In response to the economic fallout from the coronavirus pandemic, many mortgage lenders are increasing their credit score requirements for mortgage applicants in an effort to protect themselves and borrowers from defaulting. JPMorgan Chase, one of the nation's largest lenders, released new guidelines in April stating that new mortgage applicants will need a minimum FICO credit score of 700, which FICO defines as a "good" score.
Whether you've seen your finances take a hit from the coronavirus or not, having a "good" credit score — or, even better, a "great" one — can help you save thousands of dollars on auto loans, private student loans, mortgages, and even credit card interest rates.
Taking preemptive measures, such as checking your credit report to make sure there aren't any errors, can help you make sure the recession doesn't have a negative impact on your credit score. These moves can also help your credit score stay strong or even improve. "In the wake of the pandemic, it might be necessary to play a little defense to protect your credit," says Matt Schulz, chief credit analyst at LendingTree.
To get great credit, which Experian defines as a score of 800 or higher, these are the most important things you can do, according to experts.
Carrying credit card balances is generally something you want to avoid. Indeed, "paying down your balance is the best thing any cardholder can do to move their credit score from 'good' to 'great,'" says Schulz.
The three major credit bureaus (Experian, Equifax, and TransUnion) take a number of factors into account when calculating your credit score. But your payment and credit history is the biggest factor, accounting for 35% of your FICO score, says Ted Rossman, industry analyst at Bankrate. So it's important to make payments on time every month.
"Credit scoring is all about how well you manage your money, not how much money you have," he says.
In addition to paying your bill on time, managing your credit well includes "keeping your debts low and showing a long track record of managing different types of credit," Rossman says.
Even in robust economic times, Americans struggle to pay off their debts, says Schulz. That's become even more of an issue during the pandemic, as many people rely on credit to pay for essentials like food and medicine. "Still, in good times or bad, any cardholders' ultimate goal should be to pay down their debts as quickly as possible," he says.
If you can't pay off your credit card in full each month, you can make sure you're making payments on time by setting up automatic payments. This can also help you avoid fees and penalties associated with late payments.
Video by Ian Wolsten
Building a strong credit score is a long-term pursuit, Rossman says. But there's one thing you can do to improve your score right now, and it can be pretty straightforward. "The most impactful thing that consumers can do to quickly improve their credit score is to lower their credit utilization ratio," he says.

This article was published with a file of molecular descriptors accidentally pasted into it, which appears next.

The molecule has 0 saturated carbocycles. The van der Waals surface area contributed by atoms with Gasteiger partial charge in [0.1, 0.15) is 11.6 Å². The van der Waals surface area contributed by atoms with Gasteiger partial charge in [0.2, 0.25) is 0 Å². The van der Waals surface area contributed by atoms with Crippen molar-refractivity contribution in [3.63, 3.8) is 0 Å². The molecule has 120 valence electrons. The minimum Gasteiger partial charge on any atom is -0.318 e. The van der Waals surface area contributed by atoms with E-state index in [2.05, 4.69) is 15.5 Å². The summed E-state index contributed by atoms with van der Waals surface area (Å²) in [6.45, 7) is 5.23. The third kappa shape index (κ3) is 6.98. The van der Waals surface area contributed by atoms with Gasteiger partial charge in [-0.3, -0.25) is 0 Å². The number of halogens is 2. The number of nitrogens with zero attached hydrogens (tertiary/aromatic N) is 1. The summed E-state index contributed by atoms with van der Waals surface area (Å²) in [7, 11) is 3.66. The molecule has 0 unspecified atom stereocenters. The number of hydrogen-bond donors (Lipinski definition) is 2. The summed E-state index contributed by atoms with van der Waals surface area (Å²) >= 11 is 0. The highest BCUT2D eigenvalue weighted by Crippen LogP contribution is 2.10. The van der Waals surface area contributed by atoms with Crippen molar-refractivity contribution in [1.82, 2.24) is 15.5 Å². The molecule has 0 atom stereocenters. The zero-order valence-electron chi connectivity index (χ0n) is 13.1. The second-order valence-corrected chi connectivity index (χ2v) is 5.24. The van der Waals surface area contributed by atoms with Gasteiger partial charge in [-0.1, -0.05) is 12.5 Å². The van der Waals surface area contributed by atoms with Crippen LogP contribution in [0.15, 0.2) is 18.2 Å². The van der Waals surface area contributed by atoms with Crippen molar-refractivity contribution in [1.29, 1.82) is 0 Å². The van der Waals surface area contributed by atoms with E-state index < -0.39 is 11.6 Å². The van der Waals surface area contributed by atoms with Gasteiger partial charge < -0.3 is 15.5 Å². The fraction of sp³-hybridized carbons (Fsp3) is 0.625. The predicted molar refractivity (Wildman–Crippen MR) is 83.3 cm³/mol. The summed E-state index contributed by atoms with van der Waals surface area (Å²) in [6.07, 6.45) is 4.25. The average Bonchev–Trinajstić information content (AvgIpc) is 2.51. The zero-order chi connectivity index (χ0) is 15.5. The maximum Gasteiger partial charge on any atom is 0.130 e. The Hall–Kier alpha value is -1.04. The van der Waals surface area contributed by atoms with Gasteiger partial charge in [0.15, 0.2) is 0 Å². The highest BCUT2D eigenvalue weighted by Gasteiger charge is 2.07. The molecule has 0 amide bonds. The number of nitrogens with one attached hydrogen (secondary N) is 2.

To calculate your credit card utilization, divide the credit you're using by your credit limit. "Ideally, your credit utilization ratio will be below 30%, and most people with the highest credit scores keep it below 10%," Rossman says. That means, instead of maxing out your cards, you only use a small fraction of the credit you could.
You may not know you could benefit from bringing your credit utilization down, he says. "What most people don't realize is that you might have a high credit utilization ratio, even if you pay your credit card bills in full each month. It's typically reported as of the statement date, so even if you do something like pay $4,000 of charges (out of a $5,000 limit) before interest accrues, that 80% credit utilization ratio will hurt your score."
A great way to lower your credit card utilization is to make an extra payment during the month, so you can knock down your utilization before the statement even generates, Rossman says.
Both Rossman and Schulz underline the importance of paying your balance in full and on time, if you're able. While that should be your ultimate goal, that might not feasible during the pandemic, depending on your current financial situation.
Given that, here are three additional ways the experts suggest improving your credit score right now.
1. Monitor your credit report for errors
"Errors appear on credit reports more often than people realize. Keeping good credit is challenging enough without someone else's mistakes weighing your score down unnecessarily," says Schulz.
It's pretty common to find mistakes, says Rossman: "The FTC says about 1 in 5 Americans have errors on their credit reports."
Credit bureaus used to give consumers a free credit report once a year. Now, in light of the economic impact of the pandemic, Experian, Equifax, and TransUnion are offering free credit reports every single week.
Video by David Fang
2. Spend on cards you haven't used in a while
Issuers can slash your credit card spending limits and even close cards you aren't using without notice. That can reduce your available credit and therefore raise your credit utilization rate, Schulz explains.
To avoid an increased credit card utilization rate, which will hurt your score, "shift some of your regular spending on to a card you haven't used in a while. It might help keep your card from being closed or having its limits slashed," he suggests.
3. Become an authorized user on someone else's card
To boost your score quickly, ask a parent or someone close to you with good credit if they'll make you an authorized user on their card, Rossman says.
"This will be most impactful if you have a thin file," he says. For example, a young adult who doesn't have much experience managing credit could benefit by becoming an authorized user on a parent's credit card. You can benefit from a kind of halo effect: "By being listed on an account that's managed well, that will help you."
More from Grow: